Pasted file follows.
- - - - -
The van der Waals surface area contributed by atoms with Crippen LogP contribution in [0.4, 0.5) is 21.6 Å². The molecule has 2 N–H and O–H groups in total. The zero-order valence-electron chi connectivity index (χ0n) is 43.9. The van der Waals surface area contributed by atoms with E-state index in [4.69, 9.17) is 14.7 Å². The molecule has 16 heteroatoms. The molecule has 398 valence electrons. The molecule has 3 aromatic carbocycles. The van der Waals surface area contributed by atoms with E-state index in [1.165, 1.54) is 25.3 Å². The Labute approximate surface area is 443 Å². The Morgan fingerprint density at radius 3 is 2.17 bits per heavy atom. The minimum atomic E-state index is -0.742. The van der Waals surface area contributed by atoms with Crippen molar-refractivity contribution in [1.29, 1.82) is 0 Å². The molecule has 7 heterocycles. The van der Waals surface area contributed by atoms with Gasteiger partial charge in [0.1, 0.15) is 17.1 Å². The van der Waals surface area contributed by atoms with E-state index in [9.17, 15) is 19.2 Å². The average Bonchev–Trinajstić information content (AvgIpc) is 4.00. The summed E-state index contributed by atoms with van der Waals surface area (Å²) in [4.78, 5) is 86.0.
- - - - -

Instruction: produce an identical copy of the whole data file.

The van der Waals surface area contributed by atoms with Crippen LogP contribution in [0.4, 0.5) is 21.6 Å². The molecule has 2 N–H and O–H groups in total. The zero-order valence-electron chi connectivity index (χ0n) is 43.9. The van der Waals surface area contributed by atoms with E-state index in [4.69, 9.17) is 14.7 Å². The molecule has 16 heteroatoms. The molecule has 398 valence electrons. The molecule has 3 aromatic carbocycles. The van der Waals surface area contributed by atoms with E-state index in [1.165, 1.54) is 25.3 Å². The Labute approximate surface area is 443 Å². The Morgan fingerprint density at radius 3 is 2.17 bits per heavy atom. The minimum atomic E-state index is -0.742. The van der Waals surface area contributed by atoms with Crippen molar-refractivity contribution in [1.29, 1.82) is 0 Å². The molecule has 7 heterocycles. The van der Waals surface area contributed by atoms with Gasteiger partial charge in [0.1, 0.15) is 17.1 Å². The van der Waals surface area contributed by atoms with E-state index in [9.17, 15) is 19.2 Å². The average Bonchev–Trinajstić information content (AvgIpc) is 4.00. The summed E-state index contributed by atoms with van der Waals surface area (Å²) in [4.78, 5) is 86.0.